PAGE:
Riding on this iron conviction, we sowed our watermelon seeds. But, in faith mingled with foresight, we planted a generous twenty. Having a rough idea of our general skill in watermelon-growing, we also planted twenty other kinds of herbs and vegetables, hoping that it at least it would be the year of something, (anything!) growing to harvest.

Our 2020 watermelon plant

Many died almost instantly. One scraggly, fruitless, dwarf-sized watermelon vine has survived to midsummer.

In the frantic fray of planting, pumpkins and cantaloupes also made it into the ground. Our pumpkin plant grew vigorously for a time, but as one might expect, it too died shortly after a tiny bulb of a pumpkinette appeared on it.

Hope thwarted once again

Meanwhile, in the shade of the house, a small and neglected cantaloupe plant quietly sent out its tiny leaves.

The cantaloupe

One day, we found a little cantaloupe, just sitting there unassumingly.

To our surprise, as we waited, the plant didn’t die. The melon even started growing the network of veins that crisscross most ordinary cantaloupes, but then seemed to forget to finish. And one day, the cantaloupe began changing color. Was it dying? Or was it ripe?

Emika googled. A man in a YouTube video demonstrated how the slightest tug causes a ripe melon to fall from the vine. He pointed out the wound at the apex of the melon where the vine had been attached, and to our surprise, smelled that spot appreciatively.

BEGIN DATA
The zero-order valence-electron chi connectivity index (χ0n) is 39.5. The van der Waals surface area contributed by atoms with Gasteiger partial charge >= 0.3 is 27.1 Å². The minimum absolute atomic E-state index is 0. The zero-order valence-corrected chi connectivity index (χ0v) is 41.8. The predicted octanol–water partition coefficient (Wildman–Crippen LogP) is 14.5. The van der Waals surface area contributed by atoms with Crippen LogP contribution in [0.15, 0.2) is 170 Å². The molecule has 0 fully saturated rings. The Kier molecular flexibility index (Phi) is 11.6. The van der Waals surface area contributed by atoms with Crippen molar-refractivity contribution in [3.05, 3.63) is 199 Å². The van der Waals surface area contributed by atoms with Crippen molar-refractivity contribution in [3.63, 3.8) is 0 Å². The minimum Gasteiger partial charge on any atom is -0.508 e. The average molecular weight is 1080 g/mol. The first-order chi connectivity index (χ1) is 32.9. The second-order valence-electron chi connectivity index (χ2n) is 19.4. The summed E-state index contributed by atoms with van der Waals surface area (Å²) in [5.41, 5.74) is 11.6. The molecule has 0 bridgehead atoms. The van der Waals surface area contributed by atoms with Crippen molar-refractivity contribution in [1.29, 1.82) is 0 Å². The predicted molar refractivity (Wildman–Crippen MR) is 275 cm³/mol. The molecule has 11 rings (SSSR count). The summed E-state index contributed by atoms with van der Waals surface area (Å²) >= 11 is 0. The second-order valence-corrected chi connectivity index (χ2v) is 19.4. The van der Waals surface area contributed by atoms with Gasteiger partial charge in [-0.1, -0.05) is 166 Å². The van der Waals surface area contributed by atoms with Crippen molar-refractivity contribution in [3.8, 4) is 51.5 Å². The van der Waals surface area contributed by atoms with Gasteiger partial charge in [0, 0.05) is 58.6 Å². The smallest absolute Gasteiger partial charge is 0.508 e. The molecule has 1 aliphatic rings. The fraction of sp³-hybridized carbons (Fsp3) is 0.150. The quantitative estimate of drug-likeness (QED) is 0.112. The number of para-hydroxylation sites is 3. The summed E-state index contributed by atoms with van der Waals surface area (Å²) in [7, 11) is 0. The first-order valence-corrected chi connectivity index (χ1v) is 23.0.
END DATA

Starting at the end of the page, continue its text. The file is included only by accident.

Around the corner, in the shade of the house, I picked up our funny looking, yellowy smooth-skinned melon, and it fell off the vine into my hand. It was too late to go back now. Questioningly at first, but then appreciatively, we inhaled the fresh, empowering, cantaloupey fragrance at its vine-wound, and felt that we had conquered nature.

We tried our two pound melon that night. it was meltingly ripe, but still tasted just like an ordinary cantaloupe. No vine ripened taste privileges for us. But still, we were happy. We had grown something edible at last.

It was the year of the watermelon.